Look up a stock symbol at most sites and you’ll get a number that represents the stock’s beta. This is a statistic that measures the variance of a stock against the overall market. In theory, high-beta stocks deliver outsized performance when the market goes up, and outsized underperformance when the market goes down. So if you want your portfolio to have a beta of 1.0, you’d invest in something like the S&P 500 ETF (SPY) and you’d be all set.
But looking at a specific stock’s beta isn’t quite so simple. First, in my view, most measurements of beta are derived from a relatively scant amount of data. For example, Yahoo Finance defines beta as “the monthly price change of a particular company relative to the monthly price change of the S&P500. The time period for beta is 3 years (36 months) when available.”
So to calculate beta for a stock, you’d plot its monthly change vs. the S&P 500 (I use the SPY ETF as opposed to the index itself) and find the linear regression line that best fits the data. The slope of that line would represent beta. Here’s how that would look if you did this calculation for copper producer, Freeport McMoRan (FCX).
The slope of that line is 1.65. And sure, that line may be the one that best fits the data, but that doesn’t give me much confidence that the relationship between FCX and SPY is all that strong. There are, after all, only 36 monthly data points to go by. The correlation as measured by R-squared is 0.40.
So I like to view beta in a different way. I use weekly data going back 150 weeks. That’s almost three years, but I think I get a more dependable view of the relationship between a stock and the market. Here’s a similar chart for FcX, but using weekly instead of monthly price changes.
Here I get a beta value of 1.71. This isn’t perfect, but I consider this a far more accurate view of how FCX varies with the market.
Does low beta mean low risk?
Low-beta stocks aren’t always the ones that are least risky – at least in hindsight. For example, let’s take a look at Netflix (NFLX):
Over the past three years, the stock has tripled in value. Unfortunately, it was once up 10-fold over those three years, but lost more than 70% of its value since peaking in July. This stock has practically no beta at all. Viewed in monthly terms, the beta is nearly zero.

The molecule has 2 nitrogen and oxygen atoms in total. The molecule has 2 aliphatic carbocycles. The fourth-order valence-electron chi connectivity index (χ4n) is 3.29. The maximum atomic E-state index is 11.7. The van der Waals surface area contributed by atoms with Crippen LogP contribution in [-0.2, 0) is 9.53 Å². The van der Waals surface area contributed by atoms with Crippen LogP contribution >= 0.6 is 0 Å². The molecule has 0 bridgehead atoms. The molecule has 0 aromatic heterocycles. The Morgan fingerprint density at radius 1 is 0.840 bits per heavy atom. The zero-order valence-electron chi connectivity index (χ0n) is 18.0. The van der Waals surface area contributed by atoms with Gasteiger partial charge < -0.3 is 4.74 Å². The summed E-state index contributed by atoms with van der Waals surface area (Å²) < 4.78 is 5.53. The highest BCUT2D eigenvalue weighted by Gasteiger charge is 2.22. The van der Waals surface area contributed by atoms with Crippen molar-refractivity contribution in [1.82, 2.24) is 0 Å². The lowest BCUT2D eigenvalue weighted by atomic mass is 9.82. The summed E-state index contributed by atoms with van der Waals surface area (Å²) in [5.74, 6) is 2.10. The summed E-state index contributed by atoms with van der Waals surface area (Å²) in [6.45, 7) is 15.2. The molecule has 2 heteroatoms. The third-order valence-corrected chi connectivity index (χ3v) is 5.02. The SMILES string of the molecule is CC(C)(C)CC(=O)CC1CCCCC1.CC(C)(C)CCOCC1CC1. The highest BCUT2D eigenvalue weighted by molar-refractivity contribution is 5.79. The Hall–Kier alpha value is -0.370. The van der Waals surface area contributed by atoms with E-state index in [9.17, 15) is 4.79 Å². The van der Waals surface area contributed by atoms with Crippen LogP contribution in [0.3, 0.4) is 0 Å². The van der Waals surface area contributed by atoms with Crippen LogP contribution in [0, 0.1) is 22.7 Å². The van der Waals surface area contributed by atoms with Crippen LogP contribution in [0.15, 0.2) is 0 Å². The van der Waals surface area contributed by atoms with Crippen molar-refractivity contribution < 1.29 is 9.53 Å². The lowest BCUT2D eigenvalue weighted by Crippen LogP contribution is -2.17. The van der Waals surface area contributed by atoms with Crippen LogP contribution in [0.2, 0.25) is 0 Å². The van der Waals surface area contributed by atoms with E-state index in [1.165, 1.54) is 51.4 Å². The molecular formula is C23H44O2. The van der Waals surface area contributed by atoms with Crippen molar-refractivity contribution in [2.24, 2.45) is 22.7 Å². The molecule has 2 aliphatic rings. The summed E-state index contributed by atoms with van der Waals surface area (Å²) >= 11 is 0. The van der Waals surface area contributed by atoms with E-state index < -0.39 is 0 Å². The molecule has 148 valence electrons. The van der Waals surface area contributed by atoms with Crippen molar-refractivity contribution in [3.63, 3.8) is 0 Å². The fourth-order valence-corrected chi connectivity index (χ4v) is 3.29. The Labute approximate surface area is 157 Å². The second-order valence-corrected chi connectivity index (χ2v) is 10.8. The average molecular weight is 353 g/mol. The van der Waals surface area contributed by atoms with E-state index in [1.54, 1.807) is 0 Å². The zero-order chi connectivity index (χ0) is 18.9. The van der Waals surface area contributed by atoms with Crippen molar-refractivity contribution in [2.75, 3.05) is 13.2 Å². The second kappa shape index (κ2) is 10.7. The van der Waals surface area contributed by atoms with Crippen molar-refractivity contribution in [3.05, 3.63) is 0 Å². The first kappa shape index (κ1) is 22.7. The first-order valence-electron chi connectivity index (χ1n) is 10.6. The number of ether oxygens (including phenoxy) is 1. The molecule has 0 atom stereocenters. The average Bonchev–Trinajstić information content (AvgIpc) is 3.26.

The stock has a bit more beta viewed in weekly terms, but regardless of which method you use, the correlation as measured by R-squared is exceedingly low. This stock seens to be one that moves independently of the market.
Here’s another low-beta stock, AutoZone (AZO). This stock has also been a steady gainer -- maybe not as much as NFLX, but it’s near its all-time high and hasn’t surrendered much of its gains, if any.
But this is also a stock that has a low beta and a very low correlation to the overall market:
For those who seek high-beta stocks, Bank of America (BAC) comes to mind, with its beta of 2.64.
And for a stock with a beta pretty close to 1.0, you can always turn to Apple (AAPL):
So while high beta may carry higher risk, I don’t think you can say that low beta necessarily means lower risk
Project “Rolling Beta”: Viewing variance and correlation over time
The charts I’ve shown above are merely snapshots of these stocks based on recent price action, but beta changes over time. So let’s say I calculate the slope of these regression lines (and the R-squared values) for each week and plot that data over time. Essentially, I’d be looking at a “rolling beta” chart, like this one for Apple:
And here’s a similar view of Bank of America:
As you can see, since 2007, Apple’s beta went down from about 1.5 to 1.0 while BAC’s beta rose dramatically, but note that the R-squared values for both have gone up. As far as Netflix goes, it’s beta was once exceedingly high, but began to fall beginning in 2006. Also note the recent plunge in correlation given the stock’s severe underperformance vs. the market in recent months.
(Note: NLFX has only been trading since 2002, so that’s why my chart doesn’t begin until 2005.)
A similar chart for AutoZone shows its beta and correlation have also been falling. But as I mentioned above, Autozone is still near its all-time high, while Netflix has plunged dramatically in recent weeks.
Finally, here’s a “rolling beta” view of Freeport McMoRan:
The stock’s beta and correlation has been rising over the year, providing at least some evidence that commodities like copper are much more correlated with the market than they once were.
So when you take a look at the beta for a stock, just remember that all this number represents is the slope of a linear regression line. But that it doesn’t mean much if correlation is really low – and that beta (and correlation) changes over the medium to long term.